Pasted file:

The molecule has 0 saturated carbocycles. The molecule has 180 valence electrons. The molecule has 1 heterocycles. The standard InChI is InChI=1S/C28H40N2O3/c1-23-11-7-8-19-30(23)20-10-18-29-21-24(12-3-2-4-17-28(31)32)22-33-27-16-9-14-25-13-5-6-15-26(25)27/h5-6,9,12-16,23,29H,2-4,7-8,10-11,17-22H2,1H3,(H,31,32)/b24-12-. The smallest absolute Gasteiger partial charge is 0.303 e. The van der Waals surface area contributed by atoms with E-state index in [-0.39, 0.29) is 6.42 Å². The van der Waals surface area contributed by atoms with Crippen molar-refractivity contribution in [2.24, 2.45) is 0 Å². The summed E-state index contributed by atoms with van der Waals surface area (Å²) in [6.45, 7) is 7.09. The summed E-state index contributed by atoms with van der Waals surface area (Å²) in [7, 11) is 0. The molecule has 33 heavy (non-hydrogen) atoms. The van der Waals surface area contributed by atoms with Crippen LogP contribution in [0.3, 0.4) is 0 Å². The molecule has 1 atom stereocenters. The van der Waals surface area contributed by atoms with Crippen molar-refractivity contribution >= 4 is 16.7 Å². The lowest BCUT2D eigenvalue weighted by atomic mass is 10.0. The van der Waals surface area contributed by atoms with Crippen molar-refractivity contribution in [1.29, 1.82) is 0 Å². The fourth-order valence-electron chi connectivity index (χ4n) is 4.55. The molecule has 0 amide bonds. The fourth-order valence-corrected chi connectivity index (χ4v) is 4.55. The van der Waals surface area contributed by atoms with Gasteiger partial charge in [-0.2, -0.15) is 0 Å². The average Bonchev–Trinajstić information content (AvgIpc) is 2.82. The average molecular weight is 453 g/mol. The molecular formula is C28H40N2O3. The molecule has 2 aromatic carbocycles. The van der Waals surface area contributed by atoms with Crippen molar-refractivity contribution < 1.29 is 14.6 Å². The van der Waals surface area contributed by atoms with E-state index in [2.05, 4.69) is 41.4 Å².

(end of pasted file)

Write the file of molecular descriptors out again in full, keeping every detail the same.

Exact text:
The molecule has 0 saturated carbocycles. The molecule has 180 valence electrons. The molecule has 1 heterocycles. The standard InChI is InChI=1S/C28H40N2O3/c1-23-11-7-8-19-30(23)20-10-18-29-21-24(12-3-2-4-17-28(31)32)22-33-27-16-9-14-25-13-5-6-15-26(25)27/h5-6,9,12-16,23,29H,2-4,7-8,10-11,17-22H2,1H3,(H,31,32)/b24-12-. The smallest absolute Gasteiger partial charge is 0.303 e. The van der Waals surface area contributed by atoms with E-state index in [-0.39, 0.29) is 6.42 Å². The van der Waals surface area contributed by atoms with Crippen molar-refractivity contribution in [2.24, 2.45) is 0 Å². The summed E-state index contributed by atoms with van der Waals surface area (Å²) in [6.45, 7) is 7.09. The summed E-state index contributed by atoms with van der Waals surface area (Å²) in [7, 11) is 0. The molecule has 33 heavy (non-hydrogen) atoms. The van der Waals surface area contributed by atoms with Crippen LogP contribution in [0.3, 0.4) is 0 Å². The molecule has 1 atom stereocenters. The van der Waals surface area contributed by atoms with Crippen molar-refractivity contribution >= 4 is 16.7 Å². The lowest BCUT2D eigenvalue weighted by atomic mass is 10.0. The van der Waals surface area contributed by atoms with Crippen molar-refractivity contribution in [1.29, 1.82) is 0 Å². The fourth-order valence-electron chi connectivity index (χ4n) is 4.55. The molecule has 0 amide bonds. The fourth-order valence-corrected chi connectivity index (χ4v) is 4.55. The van der Waals surface area contributed by atoms with Gasteiger partial charge in [-0.2, -0.15) is 0 Å². The average Bonchev–Trinajstić information content (AvgIpc) is 2.82. The average molecular weight is 453 g/mol. The molecular formula is C28H40N2O3. The molecule has 2 aromatic carbocycles. The van der Waals surface area contributed by atoms with Crippen molar-refractivity contribution < 1.29 is 14.6 Å². The van der Waals surface area contributed by atoms with E-state index in [2.05, 4.69) is 41.4 Å².